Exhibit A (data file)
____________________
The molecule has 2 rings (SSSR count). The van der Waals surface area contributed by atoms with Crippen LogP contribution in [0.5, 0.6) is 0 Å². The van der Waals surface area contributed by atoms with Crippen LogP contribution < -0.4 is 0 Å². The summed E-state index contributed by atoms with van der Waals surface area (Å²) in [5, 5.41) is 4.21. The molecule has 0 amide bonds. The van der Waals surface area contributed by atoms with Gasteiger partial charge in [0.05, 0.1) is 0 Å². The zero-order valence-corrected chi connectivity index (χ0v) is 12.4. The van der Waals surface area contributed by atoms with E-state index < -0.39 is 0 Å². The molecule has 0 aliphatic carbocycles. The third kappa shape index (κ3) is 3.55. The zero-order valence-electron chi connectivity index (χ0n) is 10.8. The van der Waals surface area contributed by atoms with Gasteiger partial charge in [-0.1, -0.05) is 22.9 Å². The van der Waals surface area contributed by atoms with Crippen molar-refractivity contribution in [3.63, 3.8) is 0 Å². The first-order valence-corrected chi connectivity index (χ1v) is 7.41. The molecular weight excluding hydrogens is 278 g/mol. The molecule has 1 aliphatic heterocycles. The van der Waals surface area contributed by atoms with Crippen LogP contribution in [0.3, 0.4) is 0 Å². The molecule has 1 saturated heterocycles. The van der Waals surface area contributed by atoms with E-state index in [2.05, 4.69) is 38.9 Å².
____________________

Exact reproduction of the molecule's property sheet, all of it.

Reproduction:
The molecule has 2 rings (SSSR count). The van der Waals surface area contributed by atoms with Crippen LogP contribution in [0.5, 0.6) is 0 Å². The van der Waals surface area contributed by atoms with Crippen LogP contribution < -0.4 is 0 Å². The summed E-state index contributed by atoms with van der Waals surface area (Å²) in [5, 5.41) is 4.21. The molecule has 0 amide bonds. The van der Waals surface area contributed by atoms with Gasteiger partial charge in [0.05, 0.1) is 0 Å². The zero-order valence-corrected chi connectivity index (χ0v) is 12.4. The van der Waals surface area contributed by atoms with E-state index < -0.39 is 0 Å². The molecule has 0 aliphatic carbocycles. The third kappa shape index (κ3) is 3.55. The zero-order valence-electron chi connectivity index (χ0n) is 10.8. The van der Waals surface area contributed by atoms with Gasteiger partial charge in [-0.1, -0.05) is 22.9 Å². The van der Waals surface area contributed by atoms with Crippen molar-refractivity contribution in [3.63, 3.8) is 0 Å². The first-order valence-corrected chi connectivity index (χ1v) is 7.41. The molecular weight excluding hydrogens is 278 g/mol. The molecule has 1 aliphatic heterocycles. The van der Waals surface area contributed by atoms with Crippen LogP contribution in [0.3, 0.4) is 0 Å². The molecule has 1 saturated heterocycles. The van der Waals surface area contributed by atoms with E-state index in [2.05, 4.69) is 38.9 Å².